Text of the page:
Council votes to scrap park lease after Jesus Lunch debate
Middleton City Council approved the school district’s plans to cancel its lease of Firemen’s Park. The park is located next to the high school. Because of concerns resulting from Jesus Lunches happening at the park every Tuesday, the district decided the best option would be to terminate the lease.
District Superintendent Don Johnson sent a letter to Middleton parents about the proposed cancellation Monday.
In the letter, Johnson said city attorney Matt Fleming indicated the city believes the school district’s authority to enforce school rules in Firemen’s Park is questionable, and the city has no interest in “litigation to resolve the ambiguities in the language.” Johnson said that even enhanced language that clarifies the issue may still result in legal expenses that will not benefit anyone.
Council went into closed session for close to 40 minutes to discuss the issue. Several students and community members urged council not to accept the proposal.
“I definitely don’t think this will solve the issue, because the real issue here is that students that are not of the Christian faith are feeling marginalized and excluded because this lunch only caters to the Christian faith,” said Middleton sophomore Peter Opitz.
The free lunch hosted by a group of parents who share Christian beliefs with students sparked debate of legal concerns and violating school policy. Under the lease, Jesus Lunch organizers can still hold events on the property during school hours. City Attorney Matt Fleming said terminating the lease will not make a huge impact.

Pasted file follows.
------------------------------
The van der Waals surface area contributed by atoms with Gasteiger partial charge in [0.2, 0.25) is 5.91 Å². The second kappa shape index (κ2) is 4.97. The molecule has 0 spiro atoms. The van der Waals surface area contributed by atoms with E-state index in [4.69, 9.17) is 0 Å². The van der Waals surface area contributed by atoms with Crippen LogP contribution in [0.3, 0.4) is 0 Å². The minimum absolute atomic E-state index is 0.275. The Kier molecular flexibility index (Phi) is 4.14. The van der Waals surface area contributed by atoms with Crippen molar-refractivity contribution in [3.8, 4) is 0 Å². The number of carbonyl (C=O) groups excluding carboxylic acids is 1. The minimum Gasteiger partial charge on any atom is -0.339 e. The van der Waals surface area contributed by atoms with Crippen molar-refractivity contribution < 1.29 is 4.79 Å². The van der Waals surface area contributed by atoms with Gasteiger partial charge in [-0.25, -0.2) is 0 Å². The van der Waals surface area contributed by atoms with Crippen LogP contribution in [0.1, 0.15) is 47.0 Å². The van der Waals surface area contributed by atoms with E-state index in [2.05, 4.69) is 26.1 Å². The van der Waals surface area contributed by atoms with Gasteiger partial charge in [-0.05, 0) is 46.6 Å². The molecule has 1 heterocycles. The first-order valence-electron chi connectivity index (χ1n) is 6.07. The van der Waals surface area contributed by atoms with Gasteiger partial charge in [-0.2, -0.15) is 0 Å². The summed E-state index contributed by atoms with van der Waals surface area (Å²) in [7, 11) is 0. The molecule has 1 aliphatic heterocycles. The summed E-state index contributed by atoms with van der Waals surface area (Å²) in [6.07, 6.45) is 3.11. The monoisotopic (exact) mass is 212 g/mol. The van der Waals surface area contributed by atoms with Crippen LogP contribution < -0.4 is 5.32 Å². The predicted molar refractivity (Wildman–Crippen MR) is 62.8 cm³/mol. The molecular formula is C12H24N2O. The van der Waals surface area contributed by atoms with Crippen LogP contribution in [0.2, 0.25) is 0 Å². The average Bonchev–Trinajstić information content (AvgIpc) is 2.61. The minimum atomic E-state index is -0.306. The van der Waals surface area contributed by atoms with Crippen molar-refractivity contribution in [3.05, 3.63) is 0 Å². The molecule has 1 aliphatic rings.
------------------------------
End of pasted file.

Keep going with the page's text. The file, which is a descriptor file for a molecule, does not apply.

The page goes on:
“Terminating the lease doesn’t change the situations from the city’s perspective. It reduces the perception of people that this is school district property,” he said.
Fireman’s Park sits directly next to Middleton High School. The district started leasing the park from the city during school hours 16 years ago as an effort to curb student behavior that might be happening at the park.
However, a number of mothers initiated the so-called Jesus Lunches at the park about a year ago, which caused the school district to have some concerns. A group of mothers initiated the Jesus Lunch as a way to provide students at the school with access to Bible study during the school day, along with a meal. The group rents the park from the city, which allows them to host the lunches.
“It’s been really cool to see he overwhelming support who have gone out of their way to say thank you and we’ve gotten overwhelming support from parents in the community and it’s just a positive fun environment and good place to be on Tuesdays,” said Beth Williams, co-coordinator of Jesus Lunch.
Fleming said the with the ending of the lease the city could look at updating restrictions at the park, including discussing if groups should be allowed to reserve the park during school hours.
“Once the hysteria and the nature of the property has subsided then I think we can start looking at the other issues but I think to the extent that it is disrupting school. I’m hoping moving that issue out of the way can move the door open to a little more constructive dialogue and allow people to kind of do their thing which is what public parks and traditional public forums are all about,” he said.
Students who oppose the lunch say they will continue to protest as long as the event is held at Fireman’s Park.